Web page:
I've posted it a little early because I'm excited but here is my reading and analysis of RFC-1, the very first official Request for Comments document and an important piece of internet history.

write.as/365-rfcs/rfc-1

I'm doing one of these a day for a year. You can follow along at @365-rfcs. I'll only be posting the really noteworthy ones on this account.

RFC-5 was an early (eventually abandoned) proposal for delivering rich applications over ARPANET. Specifically it was conceived as a way to connect to Doug Englebart's "mother of all demos" computing system remotely from a more typical OS! My writeup:

write.as/365-rfcs/rfc-5

You can follow along with my series commenting on the first 365 RFCs here @365-rfcs

RFC-7 led me down an unexpected computer history rabbit hole where I learned about GORDO, an operating system that was quickly renamed to... SEX. Yeah.

write.as/365-rfcs/rfc-7

You can follow along with my series commenting on the first 365 RFCs here @365-rfcs

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I cannot wait to get to RFC-20 aka the first RFC whose contents I am extremely familiar with and have been for my entire programming career

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Friend Camp

The decentralized web is about trust. You should only join Friend Camp if you personally trust Darius Kazemi with your social media data. You probably only have that level of trust if we are IRL friends or have been internet friends for a long time. Generally speaking this is a small, closed community. In the end, Darius is the arbiter of what is allowed here. If you don't have a good idea of the kind of behavior that flies with Darius, again, you probably shouldn't join this instance. In the interest of specificity, we do have a code of conduct and privacy policy which you should read.

Friend Camp features several modifications that were requested by our users.

  • you can log in via any subdomain, which means you can log in to multiple accounts in the same browser session (for example, log in once on friend.camp and then as another user on alt.friend.camp)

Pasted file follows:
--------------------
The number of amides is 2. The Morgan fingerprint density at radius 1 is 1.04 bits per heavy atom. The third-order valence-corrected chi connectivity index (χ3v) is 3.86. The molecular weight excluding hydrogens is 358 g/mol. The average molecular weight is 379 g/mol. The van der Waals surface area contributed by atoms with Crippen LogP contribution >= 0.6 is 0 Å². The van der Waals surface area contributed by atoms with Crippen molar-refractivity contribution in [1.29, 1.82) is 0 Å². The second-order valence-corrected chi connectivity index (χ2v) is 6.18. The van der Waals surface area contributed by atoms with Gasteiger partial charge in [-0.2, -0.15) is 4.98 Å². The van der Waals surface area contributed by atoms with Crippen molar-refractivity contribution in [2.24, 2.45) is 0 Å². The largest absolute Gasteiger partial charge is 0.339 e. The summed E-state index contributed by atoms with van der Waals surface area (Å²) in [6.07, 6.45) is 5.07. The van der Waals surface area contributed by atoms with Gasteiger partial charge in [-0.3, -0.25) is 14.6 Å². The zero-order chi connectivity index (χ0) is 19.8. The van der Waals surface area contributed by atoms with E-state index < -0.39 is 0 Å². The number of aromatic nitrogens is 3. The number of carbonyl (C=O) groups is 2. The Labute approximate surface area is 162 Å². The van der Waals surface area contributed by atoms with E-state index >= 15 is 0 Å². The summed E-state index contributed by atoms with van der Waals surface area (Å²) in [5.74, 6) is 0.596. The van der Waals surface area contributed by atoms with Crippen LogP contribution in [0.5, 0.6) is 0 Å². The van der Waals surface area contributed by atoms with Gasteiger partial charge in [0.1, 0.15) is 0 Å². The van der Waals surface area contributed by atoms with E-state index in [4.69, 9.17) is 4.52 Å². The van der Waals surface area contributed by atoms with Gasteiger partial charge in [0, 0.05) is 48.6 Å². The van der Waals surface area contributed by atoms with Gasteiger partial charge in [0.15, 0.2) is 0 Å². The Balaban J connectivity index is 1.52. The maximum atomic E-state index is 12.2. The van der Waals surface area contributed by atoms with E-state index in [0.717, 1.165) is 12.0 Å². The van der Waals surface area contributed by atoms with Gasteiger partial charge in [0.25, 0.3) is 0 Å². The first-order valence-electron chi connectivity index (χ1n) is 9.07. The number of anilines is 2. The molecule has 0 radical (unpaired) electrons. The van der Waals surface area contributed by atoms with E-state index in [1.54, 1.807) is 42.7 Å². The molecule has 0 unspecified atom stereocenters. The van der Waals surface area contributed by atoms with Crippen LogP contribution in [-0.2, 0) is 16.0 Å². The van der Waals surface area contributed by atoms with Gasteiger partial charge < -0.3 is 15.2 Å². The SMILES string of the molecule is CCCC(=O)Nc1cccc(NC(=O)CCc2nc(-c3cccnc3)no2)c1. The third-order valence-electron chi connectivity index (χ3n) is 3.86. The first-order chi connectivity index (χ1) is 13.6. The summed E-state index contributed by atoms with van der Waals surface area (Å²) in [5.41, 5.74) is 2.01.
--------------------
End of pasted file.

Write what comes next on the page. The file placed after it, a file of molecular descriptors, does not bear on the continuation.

• they are no longer called "toots", they are now "posts"
  • if you have a locked account and you get a follow request, a reminder appears under your "post" button (on normal Mastodon mobile it is otherwise buried in a sub-menu and you might not see it for a long time)
  • the emoji dropdown is a neutral smiley face instead of the cry-laughing smiley
  • @mentions are rendered as "@user" for a Friend Camp user and "@user@domain" for remote users. This helps clear up when you follow two people who have the same username on different servers.
  • there is a "never ask me again" checkbox on the confirmation for clearing your notifications -- more info here
  • images in a CW'ed post are collapsed behind the CW. When you expand the CW, you can see the whole image immediately. more info here
  • When an mp3 link is in a post, we also embed an inline mp3 player. git commit here
  • 500 characters of profile text git commit here, requested by @emma

Important Bit from the Privacy Docs

If you want decent privacy (the info doesn't leave this server), the only way to do that is to set your account to private, only accept friend requests from other friend.camp users, and only ever @ mention other friend.camp users. Once you start talking to people on other servers, all bets are off. Any private message you send to someone on another server could be looked at by the admin of a different server. This is kind of like email: if you are on a private email server, and you send an unencrypted email to a gmail account, congrats, Google now has the content of that email. But also, you do this every day, so, hey. The internet!

Our beautiful icon is based on photo3idea_studio from www.flaticon.com, licensed CC 3.0 BY. It has been modified by @casey@friend.camp!